It was stated earlier that when two bodies are at different potentials an electric force exists between them. This force can cause an electron flow between the bodies if a conducting path exists between them.
The electric force or pressure is termed an electromotive force (e.m.f.). It is measured by the potential difference in volts between two points.
If points of different potential are joined by, an electrical conductor, the electrons will be forced from the point where there is a surplus of electrons to a point where there is a deficiency. That is, electrons will flow from a point of higher electron potential to one of lower electron potential whenever a conducting path exists between those points. These issues give rise to three factors:
- Potential difference
Once the potential difference between two points has been reduced to zero, the flow of electrons stops. For practical purposes this irregular flow of electrons is unsatisfactory. To ensure a continuous flow of electricity a continuous source of electromotive force is required.
- Electrical materials
Electrical energy needs to be guided to where it can be used effectively. This is done with materials that exhibit specific characteristics. One type of material conducts the electrical energy to where it can be used (a conductor), while another type prevents any unwanted flow from other parts of an electrical circuit (an insulator).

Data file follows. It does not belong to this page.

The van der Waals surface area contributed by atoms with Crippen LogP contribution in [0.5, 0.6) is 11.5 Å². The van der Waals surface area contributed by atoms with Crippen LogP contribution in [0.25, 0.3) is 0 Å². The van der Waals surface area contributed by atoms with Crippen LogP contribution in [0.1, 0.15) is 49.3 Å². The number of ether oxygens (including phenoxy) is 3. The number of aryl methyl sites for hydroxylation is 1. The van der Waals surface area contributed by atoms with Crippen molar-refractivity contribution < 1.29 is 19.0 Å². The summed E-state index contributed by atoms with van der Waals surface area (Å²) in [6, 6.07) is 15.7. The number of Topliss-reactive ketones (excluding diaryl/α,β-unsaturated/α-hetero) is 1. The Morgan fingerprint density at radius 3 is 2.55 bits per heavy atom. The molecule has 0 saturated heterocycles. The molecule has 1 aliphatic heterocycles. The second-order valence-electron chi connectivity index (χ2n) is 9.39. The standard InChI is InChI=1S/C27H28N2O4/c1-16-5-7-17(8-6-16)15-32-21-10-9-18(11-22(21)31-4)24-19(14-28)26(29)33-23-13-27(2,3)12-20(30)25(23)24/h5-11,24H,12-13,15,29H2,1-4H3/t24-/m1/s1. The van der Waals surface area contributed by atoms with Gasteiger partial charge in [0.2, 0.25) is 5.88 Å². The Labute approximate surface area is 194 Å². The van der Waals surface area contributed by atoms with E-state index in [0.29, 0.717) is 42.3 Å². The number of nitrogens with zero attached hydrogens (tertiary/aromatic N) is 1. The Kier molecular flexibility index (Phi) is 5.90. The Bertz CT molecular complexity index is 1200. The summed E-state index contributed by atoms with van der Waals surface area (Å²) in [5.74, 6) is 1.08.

- Electron flow
The rate of flow of electricity is governed by the above two factors. That is, a high potential difference tends to increase the flow and a poor conductor tends to decrease the flow.
Sources of electromotive force
The great bulk of electrical energy is still generated in the same manner as it was a hundred years ago. Fossil fuel is burned to obtain heat, in order to convert water to steam for mechanical devices to drive electrical generators. The major concern now is for future supplies of fossil fuels to continue the process, or the replacement of fossil by nuclear fuels to generate steam. There are many other methods for producing electricity, but none of them at the present stages of development can produce anything like the quantities available from the rotating generator.
The generator employs the principle of forcing conductors through a magnetic field to generate a voltage. Depending on the type of machine, the resulting supply may be alternating or direct. The generation of alternating voltages is discussed in Chapter 8, and that of direct current in Chapter 12.